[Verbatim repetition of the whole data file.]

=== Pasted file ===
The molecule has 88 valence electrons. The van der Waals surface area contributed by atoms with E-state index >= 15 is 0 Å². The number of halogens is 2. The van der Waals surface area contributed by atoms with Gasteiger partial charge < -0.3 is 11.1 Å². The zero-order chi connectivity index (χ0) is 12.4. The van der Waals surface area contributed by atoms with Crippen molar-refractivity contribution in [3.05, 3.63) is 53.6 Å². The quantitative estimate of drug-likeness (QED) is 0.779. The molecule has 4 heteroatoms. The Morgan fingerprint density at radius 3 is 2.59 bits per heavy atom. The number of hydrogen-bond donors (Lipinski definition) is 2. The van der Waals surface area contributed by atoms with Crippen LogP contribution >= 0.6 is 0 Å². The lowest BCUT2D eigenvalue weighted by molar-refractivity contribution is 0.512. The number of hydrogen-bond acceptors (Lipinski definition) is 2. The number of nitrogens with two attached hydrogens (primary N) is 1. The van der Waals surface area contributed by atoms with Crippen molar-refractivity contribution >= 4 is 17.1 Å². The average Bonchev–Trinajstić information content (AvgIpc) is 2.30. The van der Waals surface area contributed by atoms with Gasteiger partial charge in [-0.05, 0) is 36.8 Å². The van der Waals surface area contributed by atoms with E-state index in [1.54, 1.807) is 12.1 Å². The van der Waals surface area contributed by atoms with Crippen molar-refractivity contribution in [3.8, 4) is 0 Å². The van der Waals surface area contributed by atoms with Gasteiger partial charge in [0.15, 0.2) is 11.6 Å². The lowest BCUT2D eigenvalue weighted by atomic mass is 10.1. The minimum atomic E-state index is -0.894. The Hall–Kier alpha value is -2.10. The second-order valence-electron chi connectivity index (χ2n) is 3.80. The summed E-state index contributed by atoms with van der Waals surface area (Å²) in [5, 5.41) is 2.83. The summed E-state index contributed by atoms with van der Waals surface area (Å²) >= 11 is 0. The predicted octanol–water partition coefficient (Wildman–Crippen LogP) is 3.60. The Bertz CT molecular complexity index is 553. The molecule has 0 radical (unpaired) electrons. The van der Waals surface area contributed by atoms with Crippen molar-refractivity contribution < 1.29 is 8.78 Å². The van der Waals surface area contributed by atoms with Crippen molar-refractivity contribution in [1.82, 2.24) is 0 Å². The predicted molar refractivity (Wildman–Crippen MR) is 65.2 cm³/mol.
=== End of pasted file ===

The molecule has 88 valence electrons. The van der Waals surface area contributed by atoms with E-state index >= 15 is 0 Å². The number of halogens is 2. The van der Waals surface area contributed by atoms with Gasteiger partial charge < -0.3 is 11.1 Å². The zero-order chi connectivity index (χ0) is 12.4. The van der Waals surface area contributed by atoms with Crippen molar-refractivity contribution in [3.05, 3.63) is 53.6 Å². The quantitative estimate of drug-likeness (QED) is 0.779. The molecule has 4 heteroatoms. The Morgan fingerprint density at radius 3 is 2.59 bits per heavy atom. The number of hydrogen-bond donors (Lipinski definition) is 2. The van der Waals surface area contributed by atoms with Crippen LogP contribution >= 0.6 is 0 Å². The lowest BCUT2D eigenvalue weighted by molar-refractivity contribution is 0.512. The number of hydrogen-bond acceptors (Lipinski definition) is 2. The number of nitrogens with two attached hydrogens (primary N) is 1. The van der Waals surface area contributed by atoms with Crippen molar-refractivity contribution >= 4 is 17.1 Å². The average Bonchev–Trinajstić information content (AvgIpc) is 2.30. The van der Waals surface area contributed by atoms with Gasteiger partial charge in [-0.05, 0) is 36.8 Å². The van der Waals surface area contributed by atoms with E-state index in [1.54, 1.807) is 12.1 Å². The van der Waals surface area contributed by atoms with Crippen molar-refractivity contribution in [3.8, 4) is 0 Å². The van der Waals surface area contributed by atoms with Gasteiger partial charge in [0.15, 0.2) is 11.6 Å². The lowest BCUT2D eigenvalue weighted by atomic mass is 10.1. The minimum atomic E-state index is -0.894. The Hall–Kier alpha value is -2.10. The second-order valence-electron chi connectivity index (χ2n) is 3.80. The summed E-state index contributed by atoms with van der Waals surface area (Å²) in [5, 5.41) is 2.83. The summed E-state index contributed by atoms with van der Waals surface area (Å²) >= 11 is 0. The predicted octanol–water partition coefficient (Wildman–Crippen LogP) is 3.60. The Bertz CT molecular complexity index is 553. The molecule has 0 radical (unpaired) electrons. The van der Waals surface area contributed by atoms with Crippen molar-refractivity contribution < 1.29 is 8.78 Å². The van der Waals surface area contributed by atoms with Crippen molar-refractivity contribution in [1.82, 2.24) is 0 Å². The predicted molar refractivity (Wildman–Crippen MR) is 65.2 cm³/mol.